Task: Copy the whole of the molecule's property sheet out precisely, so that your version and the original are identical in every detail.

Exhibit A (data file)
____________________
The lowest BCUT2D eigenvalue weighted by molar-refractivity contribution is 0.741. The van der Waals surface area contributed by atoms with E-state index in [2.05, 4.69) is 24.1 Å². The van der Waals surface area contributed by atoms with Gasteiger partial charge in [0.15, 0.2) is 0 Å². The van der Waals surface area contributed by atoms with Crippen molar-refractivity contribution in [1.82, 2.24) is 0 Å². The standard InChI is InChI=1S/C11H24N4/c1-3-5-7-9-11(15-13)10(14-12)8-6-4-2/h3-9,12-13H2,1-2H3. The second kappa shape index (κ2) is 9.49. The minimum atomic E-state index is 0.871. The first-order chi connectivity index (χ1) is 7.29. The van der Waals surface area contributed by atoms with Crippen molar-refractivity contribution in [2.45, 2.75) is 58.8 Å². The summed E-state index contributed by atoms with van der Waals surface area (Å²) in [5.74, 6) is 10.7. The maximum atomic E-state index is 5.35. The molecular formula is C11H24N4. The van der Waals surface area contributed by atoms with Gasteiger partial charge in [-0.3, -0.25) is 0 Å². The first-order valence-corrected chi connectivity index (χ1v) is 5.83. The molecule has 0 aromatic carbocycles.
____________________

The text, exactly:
The lowest BCUT2D eigenvalue weighted by molar-refractivity contribution is 0.741. The van der Waals surface area contributed by atoms with E-state index in [2.05, 4.69) is 24.1 Å². The van der Waals surface area contributed by atoms with Gasteiger partial charge in [0.15, 0.2) is 0 Å². The van der Waals surface area contributed by atoms with Crippen molar-refractivity contribution in [1.82, 2.24) is 0 Å². The standard InChI is InChI=1S/C11H24N4/c1-3-5-7-9-11(15-13)10(14-12)8-6-4-2/h3-9,12-13H2,1-2H3. The second kappa shape index (κ2) is 9.49. The minimum atomic E-state index is 0.871. The first-order chi connectivity index (χ1) is 7.29. The van der Waals surface area contributed by atoms with Crippen molar-refractivity contribution in [2.45, 2.75) is 58.8 Å². The summed E-state index contributed by atoms with van der Waals surface area (Å²) in [5.74, 6) is 10.7. The maximum atomic E-state index is 5.35. The molecular formula is C11H24N4. The van der Waals surface area contributed by atoms with Gasteiger partial charge in [-0.3, -0.25) is 0 Å². The first-order valence-corrected chi connectivity index (χ1v) is 5.83. The molecule has 0 aromatic carbocycles.